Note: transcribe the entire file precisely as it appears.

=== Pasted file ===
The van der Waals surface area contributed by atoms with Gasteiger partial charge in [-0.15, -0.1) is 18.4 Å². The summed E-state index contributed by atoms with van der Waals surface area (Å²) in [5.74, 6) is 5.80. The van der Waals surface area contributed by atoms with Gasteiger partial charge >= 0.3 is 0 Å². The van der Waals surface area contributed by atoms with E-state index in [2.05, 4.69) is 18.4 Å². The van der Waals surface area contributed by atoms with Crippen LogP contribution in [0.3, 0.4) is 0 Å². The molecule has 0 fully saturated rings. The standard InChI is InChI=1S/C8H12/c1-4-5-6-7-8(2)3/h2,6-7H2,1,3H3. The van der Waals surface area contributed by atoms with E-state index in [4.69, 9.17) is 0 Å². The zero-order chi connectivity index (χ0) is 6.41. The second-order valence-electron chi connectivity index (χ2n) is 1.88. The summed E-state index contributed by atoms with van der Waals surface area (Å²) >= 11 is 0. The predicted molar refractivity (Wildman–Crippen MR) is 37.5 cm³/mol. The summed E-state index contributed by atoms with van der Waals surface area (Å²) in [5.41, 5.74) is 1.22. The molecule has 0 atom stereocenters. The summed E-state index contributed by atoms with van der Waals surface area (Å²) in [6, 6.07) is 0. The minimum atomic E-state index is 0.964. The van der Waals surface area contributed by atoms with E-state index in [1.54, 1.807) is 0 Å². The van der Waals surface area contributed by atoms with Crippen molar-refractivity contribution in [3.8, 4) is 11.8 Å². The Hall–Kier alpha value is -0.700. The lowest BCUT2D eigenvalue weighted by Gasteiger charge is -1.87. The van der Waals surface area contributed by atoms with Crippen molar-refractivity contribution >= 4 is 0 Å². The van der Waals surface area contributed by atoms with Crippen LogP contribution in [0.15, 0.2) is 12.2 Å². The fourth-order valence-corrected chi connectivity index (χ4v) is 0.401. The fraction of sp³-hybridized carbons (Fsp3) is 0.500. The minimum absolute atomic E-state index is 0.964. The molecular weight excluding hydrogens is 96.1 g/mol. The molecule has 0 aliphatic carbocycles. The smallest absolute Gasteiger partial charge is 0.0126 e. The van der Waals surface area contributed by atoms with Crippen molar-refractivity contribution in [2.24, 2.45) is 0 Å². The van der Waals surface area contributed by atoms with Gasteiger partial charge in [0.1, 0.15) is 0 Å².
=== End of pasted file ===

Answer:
The van der Waals surface area contributed by atoms with Gasteiger partial charge in [-0.15, -0.1) is 18.4 Å². The summed E-state index contributed by atoms with van der Waals surface area (Å²) in [5.74, 6) is 5.80. The van der Waals surface area contributed by atoms with Gasteiger partial charge >= 0.3 is 0 Å². The van der Waals surface area contributed by atoms with E-state index in [2.05, 4.69) is 18.4 Å². The van der Waals surface area contributed by atoms with Crippen LogP contribution in [0.3, 0.4) is 0 Å². The molecule has 0 fully saturated rings. The standard InChI is InChI=1S/C8H12/c1-4-5-6-7-8(2)3/h2,6-7H2,1,3H3. The van der Waals surface area contributed by atoms with E-state index in [4.69, 9.17) is 0 Å². The zero-order chi connectivity index (χ0) is 6.41. The second-order valence-electron chi connectivity index (χ2n) is 1.88. The summed E-state index contributed by atoms with van der Waals surface area (Å²) >= 11 is 0. The predicted molar refractivity (Wildman–Crippen MR) is 37.5 cm³/mol. The summed E-state index contributed by atoms with van der Waals surface area (Å²) in [5.41, 5.74) is 1.22. The molecule has 0 atom stereocenters. The summed E-state index contributed by atoms with van der Waals surface area (Å²) in [6, 6.07) is 0. The minimum atomic E-state index is 0.964. The van der Waals surface area contributed by atoms with E-state index in [1.54, 1.807) is 0 Å². The van der Waals surface area contributed by atoms with Crippen molar-refractivity contribution in [3.8, 4) is 11.8 Å². The Hall–Kier alpha value is -0.700. The lowest BCUT2D eigenvalue weighted by Gasteiger charge is -1.87. The van der Waals surface area contributed by atoms with Crippen molar-refractivity contribution >= 4 is 0 Å². The van der Waals surface area contributed by atoms with Crippen LogP contribution in [0.15, 0.2) is 12.2 Å². The fourth-order valence-corrected chi connectivity index (χ4v) is 0.401. The fraction of sp³-hybridized carbons (Fsp3) is 0.500. The minimum absolute atomic E-state index is 0.964. The molecular weight excluding hydrogens is 96.1 g/mol. The molecule has 0 aliphatic carbocycles. The smallest absolute Gasteiger partial charge is 0.0126 e. The van der Waals surface area contributed by atoms with Crippen molar-refractivity contribution in [2.24, 2.45) is 0 Å². The van der Waals surface area contributed by atoms with Gasteiger partial charge in [0.1, 0.15) is 0 Å².